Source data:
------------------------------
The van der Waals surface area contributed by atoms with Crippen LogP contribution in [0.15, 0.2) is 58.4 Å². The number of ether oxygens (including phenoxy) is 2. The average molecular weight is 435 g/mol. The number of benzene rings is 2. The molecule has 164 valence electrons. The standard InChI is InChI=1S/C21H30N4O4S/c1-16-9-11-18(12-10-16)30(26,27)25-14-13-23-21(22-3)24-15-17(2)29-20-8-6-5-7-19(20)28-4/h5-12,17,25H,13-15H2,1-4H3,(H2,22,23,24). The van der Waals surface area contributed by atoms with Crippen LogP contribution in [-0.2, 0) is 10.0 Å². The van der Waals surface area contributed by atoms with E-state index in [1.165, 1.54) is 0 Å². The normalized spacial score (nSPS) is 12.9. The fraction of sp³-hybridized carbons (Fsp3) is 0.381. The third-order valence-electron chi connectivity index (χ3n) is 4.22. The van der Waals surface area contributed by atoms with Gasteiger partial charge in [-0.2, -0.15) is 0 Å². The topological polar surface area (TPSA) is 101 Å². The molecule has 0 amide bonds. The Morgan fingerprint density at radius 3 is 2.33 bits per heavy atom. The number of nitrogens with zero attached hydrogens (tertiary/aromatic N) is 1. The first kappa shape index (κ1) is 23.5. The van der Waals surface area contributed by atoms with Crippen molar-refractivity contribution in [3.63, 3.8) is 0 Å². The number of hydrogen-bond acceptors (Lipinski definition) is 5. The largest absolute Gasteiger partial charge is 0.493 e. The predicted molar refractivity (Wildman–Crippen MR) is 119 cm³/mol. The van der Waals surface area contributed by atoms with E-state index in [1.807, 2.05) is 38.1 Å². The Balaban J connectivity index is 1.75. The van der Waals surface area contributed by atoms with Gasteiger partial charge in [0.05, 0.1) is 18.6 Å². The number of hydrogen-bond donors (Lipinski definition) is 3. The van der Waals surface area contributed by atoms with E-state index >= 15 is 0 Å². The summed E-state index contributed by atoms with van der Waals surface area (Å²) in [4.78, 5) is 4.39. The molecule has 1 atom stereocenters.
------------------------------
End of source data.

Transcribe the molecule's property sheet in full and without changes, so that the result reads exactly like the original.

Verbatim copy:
The van der Waals surface area contributed by atoms with Crippen LogP contribution in [0.15, 0.2) is 58.4 Å². The number of ether oxygens (including phenoxy) is 2. The average molecular weight is 435 g/mol. The number of benzene rings is 2. The molecule has 164 valence electrons. The standard InChI is InChI=1S/C21H30N4O4S/c1-16-9-11-18(12-10-16)30(26,27)25-14-13-23-21(22-3)24-15-17(2)29-20-8-6-5-7-19(20)28-4/h5-12,17,25H,13-15H2,1-4H3,(H2,22,23,24). The van der Waals surface area contributed by atoms with Crippen LogP contribution in [-0.2, 0) is 10.0 Å². The van der Waals surface area contributed by atoms with E-state index in [1.165, 1.54) is 0 Å². The normalized spacial score (nSPS) is 12.9. The fraction of sp³-hybridized carbons (Fsp3) is 0.381. The third-order valence-electron chi connectivity index (χ3n) is 4.22. The van der Waals surface area contributed by atoms with Gasteiger partial charge in [-0.2, -0.15) is 0 Å². The topological polar surface area (TPSA) is 101 Å². The molecule has 0 amide bonds. The Morgan fingerprint density at radius 3 is 2.33 bits per heavy atom. The number of nitrogens with zero attached hydrogens (tertiary/aromatic N) is 1. The first kappa shape index (κ1) is 23.5. The van der Waals surface area contributed by atoms with Crippen molar-refractivity contribution in [3.63, 3.8) is 0 Å². The number of hydrogen-bond acceptors (Lipinski definition) is 5. The largest absolute Gasteiger partial charge is 0.493 e. The predicted molar refractivity (Wildman–Crippen MR) is 119 cm³/mol. The van der Waals surface area contributed by atoms with E-state index in [1.807, 2.05) is 38.1 Å². The Balaban J connectivity index is 1.75. The van der Waals surface area contributed by atoms with Gasteiger partial charge in [0.05, 0.1) is 18.6 Å². The number of hydrogen-bond donors (Lipinski definition) is 3. The van der Waals surface area contributed by atoms with E-state index >= 15 is 0 Å². The summed E-state index contributed by atoms with van der Waals surface area (Å²) in [4.78, 5) is 4.39. The molecule has 1 atom stereocenters.